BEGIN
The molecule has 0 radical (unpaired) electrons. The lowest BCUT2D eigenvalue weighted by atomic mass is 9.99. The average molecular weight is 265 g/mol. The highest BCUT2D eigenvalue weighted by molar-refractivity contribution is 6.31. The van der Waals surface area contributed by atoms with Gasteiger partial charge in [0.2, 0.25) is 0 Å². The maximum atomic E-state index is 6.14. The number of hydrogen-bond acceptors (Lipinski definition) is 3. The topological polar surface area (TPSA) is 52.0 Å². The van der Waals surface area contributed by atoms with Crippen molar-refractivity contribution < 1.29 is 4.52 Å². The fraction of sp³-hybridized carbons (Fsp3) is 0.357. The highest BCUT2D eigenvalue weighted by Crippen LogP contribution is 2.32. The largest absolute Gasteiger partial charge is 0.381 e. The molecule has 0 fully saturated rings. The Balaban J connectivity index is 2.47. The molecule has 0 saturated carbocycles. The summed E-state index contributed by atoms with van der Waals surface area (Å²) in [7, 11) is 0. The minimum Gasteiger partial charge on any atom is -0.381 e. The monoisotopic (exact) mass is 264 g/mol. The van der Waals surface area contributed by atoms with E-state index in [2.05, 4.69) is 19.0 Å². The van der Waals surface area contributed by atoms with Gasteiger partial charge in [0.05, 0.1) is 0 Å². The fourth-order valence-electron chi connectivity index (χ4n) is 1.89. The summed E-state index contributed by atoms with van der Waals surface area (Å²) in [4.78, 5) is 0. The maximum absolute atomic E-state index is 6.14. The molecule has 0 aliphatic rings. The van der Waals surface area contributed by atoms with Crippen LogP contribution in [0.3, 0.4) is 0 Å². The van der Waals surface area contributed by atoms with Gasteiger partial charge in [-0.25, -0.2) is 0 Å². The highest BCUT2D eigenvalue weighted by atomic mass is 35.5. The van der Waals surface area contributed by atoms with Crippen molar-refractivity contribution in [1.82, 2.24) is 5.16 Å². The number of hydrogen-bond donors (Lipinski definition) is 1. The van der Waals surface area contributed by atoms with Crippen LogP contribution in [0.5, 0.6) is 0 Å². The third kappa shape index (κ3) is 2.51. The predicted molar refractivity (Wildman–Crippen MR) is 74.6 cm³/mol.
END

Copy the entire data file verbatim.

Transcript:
The molecule has 0 radical (unpaired) electrons. The lowest BCUT2D eigenvalue weighted by atomic mass is 9.99. The average molecular weight is 265 g/mol. The highest BCUT2D eigenvalue weighted by molar-refractivity contribution is 6.31. The van der Waals surface area contributed by atoms with Gasteiger partial charge in [0.2, 0.25) is 0 Å². The maximum atomic E-state index is 6.14. The number of hydrogen-bond acceptors (Lipinski definition) is 3. The topological polar surface area (TPSA) is 52.0 Å². The van der Waals surface area contributed by atoms with Crippen molar-refractivity contribution < 1.29 is 4.52 Å². The fraction of sp³-hybridized carbons (Fsp3) is 0.357. The highest BCUT2D eigenvalue weighted by Crippen LogP contribution is 2.32. The largest absolute Gasteiger partial charge is 0.381 e. The molecule has 0 fully saturated rings. The Balaban J connectivity index is 2.47. The molecule has 0 saturated carbocycles. The summed E-state index contributed by atoms with van der Waals surface area (Å²) in [7, 11) is 0. The minimum Gasteiger partial charge on any atom is -0.381 e. The monoisotopic (exact) mass is 264 g/mol. The van der Waals surface area contributed by atoms with E-state index in [2.05, 4.69) is 19.0 Å². The van der Waals surface area contributed by atoms with Gasteiger partial charge in [0.05, 0.1) is 0 Å². The fourth-order valence-electron chi connectivity index (χ4n) is 1.89. The summed E-state index contributed by atoms with van der Waals surface area (Å²) in [4.78, 5) is 0. The maximum absolute atomic E-state index is 6.14. The molecule has 0 aliphatic rings. The van der Waals surface area contributed by atoms with Crippen LogP contribution in [0.3, 0.4) is 0 Å². The van der Waals surface area contributed by atoms with Gasteiger partial charge in [-0.25, -0.2) is 0 Å². The highest BCUT2D eigenvalue weighted by atomic mass is 35.5. The van der Waals surface area contributed by atoms with Crippen molar-refractivity contribution in [1.82, 2.24) is 5.16 Å². The number of hydrogen-bond donors (Lipinski definition) is 1. The van der Waals surface area contributed by atoms with Crippen LogP contribution in [0.5, 0.6) is 0 Å². The third kappa shape index (κ3) is 2.51. The predicted molar refractivity (Wildman–Crippen MR) is 74.6 cm³/mol.